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Morgan Fisher's New Works, Photographs and Works on Paper at Bortolami
Morgan Fisher, Ansco Plenachrome 120 March 1956, 2011. Archival pigment print, 16 x 20 inches (unframed)Edition1/2, +1 AP. Courtesy of the artist and Bortolami Gallery, New York.
NEW YORK, NY.- Bortolami presents an exhibition of Morgan Fisher’s new works, photographs and works on paper.

The photographs in the show present boxes of still film from the 1950s. They are doubly obsolete: once for being drastically past expiration, and twice for being a medium that is no longer in popular practice. The ‘50s was the decade when Fisher became aware of photography and started taking photographs. Beyond being obliquely autobiographical, the photographs are acts of remembrance, and as such they resemble acts of mourning. They take note of film’s passing away, not literally dying because it does continue, but gradually passing out of use and out of consciousness. The photographs also suggest the power of obsolescence to disturb. The boxes are relics of a market that no longer exists, chance survivors of a system of production, distribution, advertising, and consumption, in which for whatever reason they did not fulfill their intended purpose, to be used. They express the pathos of the unrealized: intentions, expectations, and hopes. Even though the film boxes survive as they were made, by remaining unused they are an expression of waste.

The works on paper are rubbings made of the covers of a British photography annual, Photograms of the Year. Photography annuals are the last gasp of the salon tradition in photography, in which a photographer is represented by only one photograph. The photographs in these books are pleasing pictures of pleasing subjects and show the utmost technical skill, but few are what we could call original. They are stereotypical subjects treated by stereotypical means: moody Venice, yachts under sail, picturesque streets in poor villages, soulful children, ebullient children, nudes (female of course) in poses and embellished with props that sometime raise them to the level of kitsch, the mysterious East, represented by men with wrinkled faces and young women, clothed and unclothed, usually accompanied by props that make sure we don’t miss the point. Classical photographic modernism, even then in its late stages, is absent from these pages, instead there are the last moments of pictorialism. The photographs reflect an unhappy period when photography was unable to advance beyond its then recent past, and necessarily oblivious of the radical shift that was to come a few years later and consign such photography to the irrelevant. A rubbing is a kind of touching that expresses devotion. A classic subject for a rubbing is a tombstone.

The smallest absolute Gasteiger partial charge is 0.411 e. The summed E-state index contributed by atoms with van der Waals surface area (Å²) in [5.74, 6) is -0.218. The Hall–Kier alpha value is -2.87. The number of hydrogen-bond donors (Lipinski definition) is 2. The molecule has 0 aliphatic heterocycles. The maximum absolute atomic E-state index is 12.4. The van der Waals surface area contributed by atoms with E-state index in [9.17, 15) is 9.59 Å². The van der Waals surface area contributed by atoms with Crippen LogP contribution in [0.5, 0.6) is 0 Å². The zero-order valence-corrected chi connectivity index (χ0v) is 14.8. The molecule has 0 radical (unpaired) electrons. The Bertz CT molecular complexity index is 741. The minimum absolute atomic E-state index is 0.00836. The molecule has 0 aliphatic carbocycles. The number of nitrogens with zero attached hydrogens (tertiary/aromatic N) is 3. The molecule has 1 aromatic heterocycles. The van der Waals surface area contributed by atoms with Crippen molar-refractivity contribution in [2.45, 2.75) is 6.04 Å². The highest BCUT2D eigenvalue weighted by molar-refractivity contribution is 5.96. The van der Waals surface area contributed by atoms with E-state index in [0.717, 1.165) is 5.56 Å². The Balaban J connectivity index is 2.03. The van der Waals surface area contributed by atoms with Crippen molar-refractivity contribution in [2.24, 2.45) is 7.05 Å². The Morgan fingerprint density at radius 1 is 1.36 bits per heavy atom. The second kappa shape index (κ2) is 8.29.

Morgan Fisher lives and works in Santa Monica, California. A survey of his work, including films, works on paper, paintings and painting installation, is currently on view at Raven Row in London. He has had solo exhibitions at MoCA Los Angeles; The Whitney Museum of American Art, New York ; Tate Modern, London; and Kunstverein Hamburg. He started making films in the late 1960’s, and in the early 1970’s worked occasionally as a film editor in Hollywood. Since the late 1990’s his work has been mainly in painting and recently installation, both painting and architectural. He has taught at Brown University, California Institute of the Arts, and the University of California, Los Angeles.





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